Self-employed workers will see their tax bills drop by hundreds of pounds from next year following changes announced in the Autumn Statement.
Jeremy Hunt, the Chancellor of the Exchequer, revealed he would be adapting the National Insurance contributions paid by self-employed workers, which will take effect from the new tax year in April 2024.
Here’s how the National Insurance contributions are changing, and what that will mean for self-employed workers.
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Changes to National Insurance contributions
Self-employed workers pay different forms of National Insurance contributions, once they make profits of above £12,570 a year.
Class 2 National Insurance contributions are paid at a flat rate of £3.45 per week.
However, Hunt revealed that from April 2024 Class 2 National Insurance contributions will be scrapped, a move which will save self-employed workers £192 a year.
Self-employed people also pay Class 4 National Insurance contributions, which is calculated as a percentage on their profits above £12,570.
Currently this is paid at 9% on profits from £12,570 to £50,270, and 2% on profits above that level.
This is changing from next year however, dropping to 8% on profits between £12,570 and £50,270.
Taken together, the Treasury believes the measures will be worth a tax cut of around £350 a year to the average self-employed person earning £28,200.
In total around two million workers will benefit from the changes.
What about voluntary National Insurance contributions?
National Insurance contributions are important beyond simply raising money for the government, since they also impact our eligibility for certain state benefits.
For example, the size of the state pension that you receive will be determined based on your National Insurance record ‒ you need to have at least 10 years of qualifying contributions in order to receive any state pension at all.
As a result, some people opt to make voluntary National Insurance contributions in addition to what they are required to pay, in order to secure the maximum possible payments.
The Chancellor said that even those Class 2 contributions are being effectively scrapped, access to contributory benefits will be unchanged, while those who make voluntary contributions can do so at the same rate.
What difference will the National Insurance changes make?
These changes will provide a “welcome respite” to self-employed people, who tend to have lower average earnings than the employed, pointed out Sarah Coles, head of personal finance at Hargreaves Lansdown.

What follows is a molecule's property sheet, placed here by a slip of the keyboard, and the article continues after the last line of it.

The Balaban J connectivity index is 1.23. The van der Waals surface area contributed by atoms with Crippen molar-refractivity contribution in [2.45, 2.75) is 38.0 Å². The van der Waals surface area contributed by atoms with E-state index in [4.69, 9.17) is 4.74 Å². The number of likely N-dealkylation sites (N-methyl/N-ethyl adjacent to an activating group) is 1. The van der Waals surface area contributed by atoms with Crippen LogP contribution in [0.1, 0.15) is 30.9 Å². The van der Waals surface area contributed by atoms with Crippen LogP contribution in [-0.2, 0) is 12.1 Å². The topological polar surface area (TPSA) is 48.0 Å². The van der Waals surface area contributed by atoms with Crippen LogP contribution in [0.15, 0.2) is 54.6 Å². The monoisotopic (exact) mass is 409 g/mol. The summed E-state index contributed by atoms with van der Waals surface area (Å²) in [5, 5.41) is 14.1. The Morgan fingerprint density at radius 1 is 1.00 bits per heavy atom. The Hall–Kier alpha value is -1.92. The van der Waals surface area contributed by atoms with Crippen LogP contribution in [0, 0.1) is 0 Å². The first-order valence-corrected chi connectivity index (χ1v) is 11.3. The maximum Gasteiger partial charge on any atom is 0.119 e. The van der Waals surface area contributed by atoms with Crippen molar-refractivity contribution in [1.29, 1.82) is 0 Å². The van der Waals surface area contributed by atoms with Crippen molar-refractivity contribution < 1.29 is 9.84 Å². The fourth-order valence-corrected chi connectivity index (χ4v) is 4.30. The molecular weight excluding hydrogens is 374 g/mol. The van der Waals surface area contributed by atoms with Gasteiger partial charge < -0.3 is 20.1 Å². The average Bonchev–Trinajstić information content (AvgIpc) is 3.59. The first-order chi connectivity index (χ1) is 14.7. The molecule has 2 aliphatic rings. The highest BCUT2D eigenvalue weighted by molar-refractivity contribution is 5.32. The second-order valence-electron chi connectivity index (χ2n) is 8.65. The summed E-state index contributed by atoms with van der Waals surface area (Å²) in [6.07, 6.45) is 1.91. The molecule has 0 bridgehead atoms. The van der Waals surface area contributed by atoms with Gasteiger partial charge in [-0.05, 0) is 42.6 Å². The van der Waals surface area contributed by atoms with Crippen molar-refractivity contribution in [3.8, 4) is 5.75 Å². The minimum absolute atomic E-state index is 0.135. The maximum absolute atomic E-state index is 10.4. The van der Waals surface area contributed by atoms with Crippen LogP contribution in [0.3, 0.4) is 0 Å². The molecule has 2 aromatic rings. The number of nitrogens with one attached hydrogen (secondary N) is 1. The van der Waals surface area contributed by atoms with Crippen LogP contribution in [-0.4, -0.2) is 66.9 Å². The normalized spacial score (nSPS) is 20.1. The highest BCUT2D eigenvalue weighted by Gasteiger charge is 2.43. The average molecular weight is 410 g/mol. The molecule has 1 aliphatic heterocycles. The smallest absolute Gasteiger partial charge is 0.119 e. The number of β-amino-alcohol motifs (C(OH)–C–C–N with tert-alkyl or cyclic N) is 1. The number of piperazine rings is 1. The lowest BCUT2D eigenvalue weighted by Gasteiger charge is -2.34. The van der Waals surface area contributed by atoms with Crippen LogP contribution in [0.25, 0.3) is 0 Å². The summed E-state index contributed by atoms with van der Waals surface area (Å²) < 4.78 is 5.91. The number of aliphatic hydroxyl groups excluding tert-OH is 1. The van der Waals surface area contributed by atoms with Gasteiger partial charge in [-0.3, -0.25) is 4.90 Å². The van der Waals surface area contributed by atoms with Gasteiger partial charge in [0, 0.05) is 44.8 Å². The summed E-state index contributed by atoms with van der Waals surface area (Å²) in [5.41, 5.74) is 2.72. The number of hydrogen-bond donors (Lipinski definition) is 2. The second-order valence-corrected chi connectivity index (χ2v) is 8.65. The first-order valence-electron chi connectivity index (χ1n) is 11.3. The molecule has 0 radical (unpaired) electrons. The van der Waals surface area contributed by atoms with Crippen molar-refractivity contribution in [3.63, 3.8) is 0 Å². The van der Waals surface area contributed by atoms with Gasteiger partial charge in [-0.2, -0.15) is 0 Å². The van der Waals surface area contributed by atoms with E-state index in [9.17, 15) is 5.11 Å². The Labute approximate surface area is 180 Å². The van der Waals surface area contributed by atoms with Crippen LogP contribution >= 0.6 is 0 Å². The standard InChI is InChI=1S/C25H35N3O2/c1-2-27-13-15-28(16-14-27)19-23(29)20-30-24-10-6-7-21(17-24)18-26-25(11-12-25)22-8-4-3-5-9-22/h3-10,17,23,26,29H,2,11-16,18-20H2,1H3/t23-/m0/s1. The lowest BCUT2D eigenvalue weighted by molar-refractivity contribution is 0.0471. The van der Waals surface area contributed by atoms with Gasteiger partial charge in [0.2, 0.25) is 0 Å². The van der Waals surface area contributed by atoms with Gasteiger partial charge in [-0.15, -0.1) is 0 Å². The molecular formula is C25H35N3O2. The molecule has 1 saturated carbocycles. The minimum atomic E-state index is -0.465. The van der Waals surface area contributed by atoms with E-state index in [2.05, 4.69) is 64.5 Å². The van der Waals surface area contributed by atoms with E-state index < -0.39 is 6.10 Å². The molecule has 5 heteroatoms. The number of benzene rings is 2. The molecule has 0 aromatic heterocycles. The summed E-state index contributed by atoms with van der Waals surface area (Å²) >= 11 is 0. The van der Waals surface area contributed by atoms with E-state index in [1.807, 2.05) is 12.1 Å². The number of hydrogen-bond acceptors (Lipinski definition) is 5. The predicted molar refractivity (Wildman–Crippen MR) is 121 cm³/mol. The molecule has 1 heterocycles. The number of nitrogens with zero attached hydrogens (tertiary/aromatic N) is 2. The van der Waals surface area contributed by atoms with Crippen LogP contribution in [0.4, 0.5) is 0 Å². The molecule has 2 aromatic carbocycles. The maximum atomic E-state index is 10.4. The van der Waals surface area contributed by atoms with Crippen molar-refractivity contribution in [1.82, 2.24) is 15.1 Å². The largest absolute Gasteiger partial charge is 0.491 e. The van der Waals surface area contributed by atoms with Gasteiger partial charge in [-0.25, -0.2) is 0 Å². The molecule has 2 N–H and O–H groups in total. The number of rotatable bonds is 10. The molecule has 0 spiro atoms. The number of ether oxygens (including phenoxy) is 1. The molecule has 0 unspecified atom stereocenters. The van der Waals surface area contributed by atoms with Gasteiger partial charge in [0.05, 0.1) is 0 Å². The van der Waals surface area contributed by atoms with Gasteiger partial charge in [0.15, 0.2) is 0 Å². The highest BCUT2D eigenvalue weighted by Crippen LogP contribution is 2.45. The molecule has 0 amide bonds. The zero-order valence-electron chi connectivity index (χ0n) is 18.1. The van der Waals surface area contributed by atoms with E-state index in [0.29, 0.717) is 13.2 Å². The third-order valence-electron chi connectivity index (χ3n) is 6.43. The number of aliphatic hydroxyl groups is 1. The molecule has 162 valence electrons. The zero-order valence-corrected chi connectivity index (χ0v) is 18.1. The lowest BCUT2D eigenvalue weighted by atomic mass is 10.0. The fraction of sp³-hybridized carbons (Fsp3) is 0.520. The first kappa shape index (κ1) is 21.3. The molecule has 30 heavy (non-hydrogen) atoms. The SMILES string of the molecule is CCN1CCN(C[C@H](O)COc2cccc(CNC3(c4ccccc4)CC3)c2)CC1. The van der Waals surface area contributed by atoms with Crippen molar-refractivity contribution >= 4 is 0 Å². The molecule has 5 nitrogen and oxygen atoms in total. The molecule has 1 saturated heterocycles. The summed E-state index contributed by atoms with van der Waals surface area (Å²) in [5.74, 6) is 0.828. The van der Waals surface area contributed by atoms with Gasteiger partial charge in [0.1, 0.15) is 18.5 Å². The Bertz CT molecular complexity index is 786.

She added: “However, this does nothing to protect those hard-working self-starters from the horrors of fiscal drag, which means tax bills will continue to rise for years to come.”
Shaun Moore, tax and financial planning expert at Quilter, pointed out that the changes to National Insurance contributions for the self-employed “sends a message” that they are no longer being viewed in the same way as employed workers.
He said: “Previously there has been a sense that the employed and self-employed should be treated the same. Under these new rules the self-employed get benefits for essentially taking more risk and as such get benefits like the state pension in return. This is therefore a marked change in policy.”
Further support for small businesses
Jeremy Hunt outlined other measures designed to boost small businesses in the Autumn Statement, besides the National Insurance contribution changes.
For example, the government is introducing additional measures to combat late payments, a significant issue for small firms. Any firm that is bidding for government contracts worth more than £5 million from April 2024 will have to demonstrate they pay their own invoices within an average of 55 days. This will then drop to 45 days in April 2025 and 30 days in the years following.
The government will also look to expand its Made Smart programme, which assists manufacturing SMEs in adopting digital technologies, as well as offering further support to smaller businesses who are looking to export their services to foreign markets.
John Fitzsimons has been writing about finance since 2007, and is a former editor of Mortgage Solutions and loveMONEY. Since going freelance in 2016 he has written for publications including The Sunday Times, The Mirror, The Sun, The Daily Mail and Forbes, and is committed to helping readers make more informed decisions about their money.
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